A Fortiori Argument

A Fortiori Argument

The Latin phrase argumentum a fortiori denotes "argument 'from stronger '." For example, if it has been established that a person is deceased, then one can, with equal or greater certainty, argue that the person is not breathing.

Read more about A Fortiori Argument:  Usage, Meaning, Prevailing Circumstances of Use

Other articles related to "a fortiori argument, a fortiori, argument":

A Fortiori Argument - Prevailing Circumstances of Use
... A fortiori reasoning is most often adduced in order to reinforce a claim already demonstrated by other means, though the binary-logical form is occasionally invoked in order to make a previously ... If an argument's proponent attempts to corroborate a point made earlier in an argument by comparing a stronger (more contentful) claim made later in the argument ... This argument is regularly used in Jewish Law under the name Kal vachomer (Light and Heavy) ...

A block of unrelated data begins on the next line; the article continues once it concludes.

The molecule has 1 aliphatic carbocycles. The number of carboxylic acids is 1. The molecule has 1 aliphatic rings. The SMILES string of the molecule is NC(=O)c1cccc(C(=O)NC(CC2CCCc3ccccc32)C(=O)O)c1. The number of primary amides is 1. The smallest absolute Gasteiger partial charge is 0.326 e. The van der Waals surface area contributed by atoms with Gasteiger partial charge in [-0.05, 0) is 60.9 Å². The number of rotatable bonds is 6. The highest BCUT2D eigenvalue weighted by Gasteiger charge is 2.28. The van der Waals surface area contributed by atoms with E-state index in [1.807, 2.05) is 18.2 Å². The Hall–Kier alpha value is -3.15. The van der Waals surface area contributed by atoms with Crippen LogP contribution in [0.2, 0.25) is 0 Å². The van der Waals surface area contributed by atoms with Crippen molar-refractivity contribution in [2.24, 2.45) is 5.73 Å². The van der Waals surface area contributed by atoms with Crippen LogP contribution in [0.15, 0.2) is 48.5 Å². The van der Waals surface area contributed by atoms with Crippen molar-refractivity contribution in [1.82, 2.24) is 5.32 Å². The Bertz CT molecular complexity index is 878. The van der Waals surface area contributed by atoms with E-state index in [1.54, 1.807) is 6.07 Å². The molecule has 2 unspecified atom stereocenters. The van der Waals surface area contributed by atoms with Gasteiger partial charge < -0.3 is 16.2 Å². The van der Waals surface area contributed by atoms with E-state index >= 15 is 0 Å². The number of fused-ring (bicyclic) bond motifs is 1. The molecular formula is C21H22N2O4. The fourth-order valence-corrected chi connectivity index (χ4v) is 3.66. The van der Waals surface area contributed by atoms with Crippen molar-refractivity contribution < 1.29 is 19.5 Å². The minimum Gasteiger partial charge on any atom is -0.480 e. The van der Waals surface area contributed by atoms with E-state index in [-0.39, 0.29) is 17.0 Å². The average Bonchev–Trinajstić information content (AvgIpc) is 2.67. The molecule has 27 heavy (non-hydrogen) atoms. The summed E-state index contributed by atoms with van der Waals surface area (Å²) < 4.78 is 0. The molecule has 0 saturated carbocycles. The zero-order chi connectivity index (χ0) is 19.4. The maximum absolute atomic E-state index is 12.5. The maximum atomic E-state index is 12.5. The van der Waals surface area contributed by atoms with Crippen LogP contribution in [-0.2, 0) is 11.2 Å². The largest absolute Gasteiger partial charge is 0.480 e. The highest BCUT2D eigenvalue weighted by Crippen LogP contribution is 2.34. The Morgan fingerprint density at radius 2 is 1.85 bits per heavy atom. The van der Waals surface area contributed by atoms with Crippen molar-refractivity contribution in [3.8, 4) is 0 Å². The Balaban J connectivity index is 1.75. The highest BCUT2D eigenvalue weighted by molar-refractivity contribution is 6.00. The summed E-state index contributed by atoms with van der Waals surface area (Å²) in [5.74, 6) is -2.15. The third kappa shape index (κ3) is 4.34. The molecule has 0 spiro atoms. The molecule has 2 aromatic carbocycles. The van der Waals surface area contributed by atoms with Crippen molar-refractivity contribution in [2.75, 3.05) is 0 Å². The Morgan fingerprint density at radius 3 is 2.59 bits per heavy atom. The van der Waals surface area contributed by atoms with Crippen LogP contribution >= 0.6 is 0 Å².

Famous quotes containing the word argument:

    The difficult part in an argument is not to defend one’s opinion, but rather to know it.
    André Maurois (1885–1967)